Monday, September 19, 2011
It appears that the SEC has responded to growing criticism that proposing a uniform fiduciary duty standard for securities professionals is "premature" until the agency has conducted more cost-benefit analysis to justify adoption of a rule. Many (including SEC Commissioner Paredes) have stated that the agency has not yet shown that different standards of care for securities professionals have resulted in harm to investors, even if it has resulted in investor confusion. Investment News reports that an SEC insider confirms the delay; Don't expect fiduciary proposal this year: SEC insider.
In addition, the U.S. Dept of Labor's EBSA released a statement today that it will re-propose its controversial definition of a fiduciary, in part in response to requests from the public and members of Congress that the agency allow additional time for imput. The release states that:
Specifically, the agency anticipates revising provisions of the rule including, but not restricted to, clarifying that fiduciary advice is limited to individualized advice directed to specific parties, responding to concerns about the application of the regulation to routine appraisals and clarifying the limits of the rule's application to arm's length commercial transactions, such as swap transactions.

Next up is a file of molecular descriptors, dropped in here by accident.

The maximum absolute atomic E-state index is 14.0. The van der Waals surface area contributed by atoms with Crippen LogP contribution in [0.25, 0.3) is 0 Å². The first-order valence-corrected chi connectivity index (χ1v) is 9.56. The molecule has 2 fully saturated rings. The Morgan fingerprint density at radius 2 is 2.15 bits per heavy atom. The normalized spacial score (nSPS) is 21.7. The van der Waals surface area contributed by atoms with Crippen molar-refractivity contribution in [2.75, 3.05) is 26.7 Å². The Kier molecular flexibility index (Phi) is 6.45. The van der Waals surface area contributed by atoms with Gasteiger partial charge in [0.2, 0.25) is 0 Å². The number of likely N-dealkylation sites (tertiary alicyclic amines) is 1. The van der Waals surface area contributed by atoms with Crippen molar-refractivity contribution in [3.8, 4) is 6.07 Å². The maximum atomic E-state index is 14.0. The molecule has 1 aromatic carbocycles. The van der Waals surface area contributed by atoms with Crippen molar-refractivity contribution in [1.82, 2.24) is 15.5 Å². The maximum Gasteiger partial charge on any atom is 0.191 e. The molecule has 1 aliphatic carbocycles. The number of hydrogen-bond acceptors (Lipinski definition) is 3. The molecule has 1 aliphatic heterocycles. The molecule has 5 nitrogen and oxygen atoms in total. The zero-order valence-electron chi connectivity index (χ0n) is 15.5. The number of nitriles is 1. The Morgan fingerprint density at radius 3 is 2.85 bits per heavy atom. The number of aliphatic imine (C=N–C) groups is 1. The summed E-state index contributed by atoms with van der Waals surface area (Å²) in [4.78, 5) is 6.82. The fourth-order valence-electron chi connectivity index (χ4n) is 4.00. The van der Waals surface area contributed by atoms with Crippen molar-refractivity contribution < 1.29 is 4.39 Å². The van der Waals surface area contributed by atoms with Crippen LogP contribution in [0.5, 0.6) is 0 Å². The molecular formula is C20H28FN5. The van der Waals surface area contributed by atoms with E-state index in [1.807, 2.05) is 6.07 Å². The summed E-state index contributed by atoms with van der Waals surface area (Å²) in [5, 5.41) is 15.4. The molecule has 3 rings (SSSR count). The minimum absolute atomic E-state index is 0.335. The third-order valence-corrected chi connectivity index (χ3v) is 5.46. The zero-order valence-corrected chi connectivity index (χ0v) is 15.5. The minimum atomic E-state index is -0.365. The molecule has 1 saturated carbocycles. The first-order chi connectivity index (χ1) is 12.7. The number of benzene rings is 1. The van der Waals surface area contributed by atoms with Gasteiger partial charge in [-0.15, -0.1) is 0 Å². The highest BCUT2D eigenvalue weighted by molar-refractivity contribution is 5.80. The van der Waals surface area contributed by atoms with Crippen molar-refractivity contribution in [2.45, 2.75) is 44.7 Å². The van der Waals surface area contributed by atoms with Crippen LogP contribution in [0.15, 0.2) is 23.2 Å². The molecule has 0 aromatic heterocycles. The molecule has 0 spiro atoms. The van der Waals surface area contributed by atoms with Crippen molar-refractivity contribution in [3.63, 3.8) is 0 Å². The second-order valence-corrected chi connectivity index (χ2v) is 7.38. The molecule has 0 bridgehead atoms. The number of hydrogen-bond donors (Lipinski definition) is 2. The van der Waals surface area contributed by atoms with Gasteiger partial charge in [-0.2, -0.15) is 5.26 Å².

Also anticipated are exemptions addressing concerns about the impact of the new regulation on the current fee practices of brokers and advisers, and clarifying the continued applicability of exemptions that have long been in existence that allow brokers to receive commissions in connection with mutual funds, stocks and insurance products. The agency will carefully craft new or amended exemptions that can best preserve beneficial fee practices, while at the same time protecting plan participants and individual retirement account owners from abusive practices and conflicted advice.
EBSA says it will continue to coordinate with the SEC and CFTC and expects to issue a new proposed rule in early 2012.